Fires from incendiary bombs burned the cake to a crisp..
Archaeologists in Germany are drooling over a hazelnut and almond cake that was baked 79 years ago and recently blackened in a cellar in the German town of Lübeck, removed as a mummy-like relic.
Representatives of the Hanseatic City of Lübeck said in a statement that although the charred delicacy has not been edible for a very, very long time, it is still recognizable as a cake. The general shape of the cake, the nut fillings, the details in the sugar cream decorations and even the waxed paper packaging, II.
Archaeologists have previously discovered the burnt remains of dishes a long time ago, but according to the description, they rarely find such whole and well-preserved food as this cake. Representatives of Lübeck said that this gives an insight into a dark moment in the history of Germany and illuminates the fragility of life during the war.
Marching March 28, 1942 night (and until the early morning of March 29), the British Royal Air Force bombed Lübeck, a historic city and a non-military target, in retaliation for the Nazi attack on Coventry, England in 1940. Dirk Rieger, head of the Archaeological Department of the Historical Monuments Protection Authority of the Hanseatic City Lübeck, said. Rieger, the nut-filled cake had recently been opened when the bombs landed and all the stories of the building collapsed into the cellar, he told Somehow the cake survived being crushed, and the intense heat of the flames quickly roasted and charred the toffee in the middle of the wreckage.
Founded in 1143, Lübeck is one of the best preserved medieval urban areas in northern Europe according to the United Nations Educational, Scientific and Cultural Organization (UNESCO), which added Lübeck to its List of World Heritage Protected Areas in 1987. from 1230, UNESCO says that until 1535, Lübeck, a port city on the Baltic Sea, served as the capital of an international organization of merchants known as the Hanseatic League, and much of the city’s outstanding medieval architecture remains intact to this day.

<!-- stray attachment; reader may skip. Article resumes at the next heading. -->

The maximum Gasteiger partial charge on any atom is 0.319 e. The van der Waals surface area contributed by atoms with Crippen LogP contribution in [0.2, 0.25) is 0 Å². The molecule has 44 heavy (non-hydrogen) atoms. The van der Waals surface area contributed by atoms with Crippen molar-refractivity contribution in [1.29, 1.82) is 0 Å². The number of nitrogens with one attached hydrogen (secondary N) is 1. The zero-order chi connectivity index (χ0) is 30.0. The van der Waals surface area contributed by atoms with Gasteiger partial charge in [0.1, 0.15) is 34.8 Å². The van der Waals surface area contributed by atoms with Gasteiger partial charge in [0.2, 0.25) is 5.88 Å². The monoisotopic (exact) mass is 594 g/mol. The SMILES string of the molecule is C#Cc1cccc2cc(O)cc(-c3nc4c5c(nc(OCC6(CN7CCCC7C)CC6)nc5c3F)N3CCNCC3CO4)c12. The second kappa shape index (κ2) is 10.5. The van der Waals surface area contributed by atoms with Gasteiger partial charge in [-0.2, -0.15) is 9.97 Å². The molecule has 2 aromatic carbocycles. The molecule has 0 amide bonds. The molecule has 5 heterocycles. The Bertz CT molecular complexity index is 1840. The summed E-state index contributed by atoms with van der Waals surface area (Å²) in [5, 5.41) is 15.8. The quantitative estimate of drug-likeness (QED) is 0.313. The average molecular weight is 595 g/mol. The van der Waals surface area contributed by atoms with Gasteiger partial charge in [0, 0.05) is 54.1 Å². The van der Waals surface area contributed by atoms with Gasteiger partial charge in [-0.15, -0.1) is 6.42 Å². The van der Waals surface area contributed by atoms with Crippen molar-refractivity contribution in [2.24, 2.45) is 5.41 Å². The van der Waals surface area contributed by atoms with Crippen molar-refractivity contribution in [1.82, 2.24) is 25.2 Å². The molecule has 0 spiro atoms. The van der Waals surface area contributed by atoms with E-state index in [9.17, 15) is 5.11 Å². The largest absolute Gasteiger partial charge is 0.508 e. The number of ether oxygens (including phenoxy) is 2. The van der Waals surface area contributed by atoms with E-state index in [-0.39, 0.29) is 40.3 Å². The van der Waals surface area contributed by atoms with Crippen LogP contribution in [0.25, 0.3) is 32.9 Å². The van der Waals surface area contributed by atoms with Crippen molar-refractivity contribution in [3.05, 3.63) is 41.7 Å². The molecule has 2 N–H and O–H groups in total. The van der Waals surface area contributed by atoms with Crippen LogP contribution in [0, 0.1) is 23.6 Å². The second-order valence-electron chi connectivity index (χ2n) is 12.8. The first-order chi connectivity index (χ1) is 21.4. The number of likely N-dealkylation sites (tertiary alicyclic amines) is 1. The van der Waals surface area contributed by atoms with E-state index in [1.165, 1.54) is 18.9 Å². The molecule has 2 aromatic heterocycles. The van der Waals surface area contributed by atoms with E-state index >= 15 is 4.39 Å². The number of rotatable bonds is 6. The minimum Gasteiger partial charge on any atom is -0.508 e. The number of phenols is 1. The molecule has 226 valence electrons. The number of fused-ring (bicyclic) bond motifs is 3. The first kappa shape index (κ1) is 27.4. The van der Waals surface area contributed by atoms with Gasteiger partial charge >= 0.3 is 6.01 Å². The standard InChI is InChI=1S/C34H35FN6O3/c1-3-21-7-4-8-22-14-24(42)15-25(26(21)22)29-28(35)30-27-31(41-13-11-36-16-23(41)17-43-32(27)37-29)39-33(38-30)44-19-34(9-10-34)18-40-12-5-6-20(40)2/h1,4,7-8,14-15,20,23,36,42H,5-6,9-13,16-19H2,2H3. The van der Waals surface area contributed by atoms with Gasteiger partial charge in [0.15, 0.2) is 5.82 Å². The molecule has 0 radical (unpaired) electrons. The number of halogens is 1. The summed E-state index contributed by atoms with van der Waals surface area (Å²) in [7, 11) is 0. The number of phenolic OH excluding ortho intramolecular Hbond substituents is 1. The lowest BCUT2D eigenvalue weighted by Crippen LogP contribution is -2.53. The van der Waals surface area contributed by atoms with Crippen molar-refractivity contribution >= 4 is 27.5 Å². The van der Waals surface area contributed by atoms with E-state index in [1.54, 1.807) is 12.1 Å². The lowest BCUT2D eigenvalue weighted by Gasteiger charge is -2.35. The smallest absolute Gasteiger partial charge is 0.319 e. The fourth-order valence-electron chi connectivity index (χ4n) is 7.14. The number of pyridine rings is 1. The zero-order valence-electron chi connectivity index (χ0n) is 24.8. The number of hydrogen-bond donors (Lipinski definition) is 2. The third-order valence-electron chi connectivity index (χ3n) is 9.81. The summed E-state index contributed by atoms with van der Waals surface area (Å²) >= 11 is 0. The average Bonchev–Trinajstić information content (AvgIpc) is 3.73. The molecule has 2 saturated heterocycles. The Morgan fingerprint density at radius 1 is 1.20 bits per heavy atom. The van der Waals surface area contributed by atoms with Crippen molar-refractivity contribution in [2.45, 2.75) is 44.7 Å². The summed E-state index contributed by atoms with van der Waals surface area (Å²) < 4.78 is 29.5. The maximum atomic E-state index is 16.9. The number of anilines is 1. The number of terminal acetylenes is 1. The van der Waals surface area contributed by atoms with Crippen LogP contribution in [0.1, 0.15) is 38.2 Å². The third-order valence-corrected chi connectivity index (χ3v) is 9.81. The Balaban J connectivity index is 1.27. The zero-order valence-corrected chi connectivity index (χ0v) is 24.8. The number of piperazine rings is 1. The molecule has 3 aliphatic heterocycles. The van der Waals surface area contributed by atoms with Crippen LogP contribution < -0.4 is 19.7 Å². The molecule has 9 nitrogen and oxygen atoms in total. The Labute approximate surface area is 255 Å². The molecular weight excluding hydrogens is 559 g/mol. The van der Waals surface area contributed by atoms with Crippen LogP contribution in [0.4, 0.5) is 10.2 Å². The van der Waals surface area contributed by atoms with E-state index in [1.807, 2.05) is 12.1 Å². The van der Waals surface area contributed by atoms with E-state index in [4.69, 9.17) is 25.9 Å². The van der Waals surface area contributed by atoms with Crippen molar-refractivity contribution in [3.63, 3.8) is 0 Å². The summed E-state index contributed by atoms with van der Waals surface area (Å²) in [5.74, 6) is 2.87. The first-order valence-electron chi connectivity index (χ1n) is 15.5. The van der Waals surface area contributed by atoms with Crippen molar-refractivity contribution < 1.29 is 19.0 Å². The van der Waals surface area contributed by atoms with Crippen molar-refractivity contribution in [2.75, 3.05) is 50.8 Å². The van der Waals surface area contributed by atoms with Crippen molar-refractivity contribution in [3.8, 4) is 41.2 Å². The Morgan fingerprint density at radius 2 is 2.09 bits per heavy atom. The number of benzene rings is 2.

Artifacts and other remains found under buildings in the sediments of Lübeck are also extremely well preserved, Rieger said.
“The bottom soil is made of clay, so it’s great to preserve organic material,” he explained. “you’re digging like 7 meters [23 feet] and you’re in the 1100s. We have every feature of urban and commercial activity for eight or nine centuries, and this is absolutely unique in the way it is protected.”
To date, more than 4 million objects have been recovered from excavations around Lübeck, Rieger said – “everything from small children’s shoes to all medieval ships.”
Sunday April, workers found the cake in the Old Town of Lübeck, “close to the city hall and the main market area,” during infrastructure work, Rieger said. In the ruined parts of the city that the British bombed, “the town left the cellars in the ground and built new houses on them,” he said. Due to the important historical status of Lübeck, archaeologists supervise all construction work in the city. According to the statement, the specialists were already there when the workers opened the cellar and discovered the blackened cake, plates, knives, spoons and vinyl records containing Beethoven’s “Moonlight Sonata”.
Scientists brought the cake to the city’s restoration laboratory, where conservators carefully cleaned it with precision shovels, brushes and vacuum cleaners and then collected samples to determine the pecan filling, Rieger said. However, work on preserving the rare carbonized toffee has only just begun. The bombs dropped by the British Royal Air Force on Lübeck contained flammable chemicals such as phosphorus, and archaeologists need to make sure that there are no traces on the cake that such materials can react with when exposed to chemicals used to preserve valuable artifacts. .
“This cake is like a window to 80 years ago,” Rieger said, and the view is grim. When the cake is finally ready for public display and people can look out of this window, “we hope they will see not only the devastation of the war, but also the joy that people have,” he added. “Because it was a family celebration, they listened to music, they wanted to have a nice cup of tea, they wanted to eat this cake. This is a very intimate situation, which the war immediately destroyed.”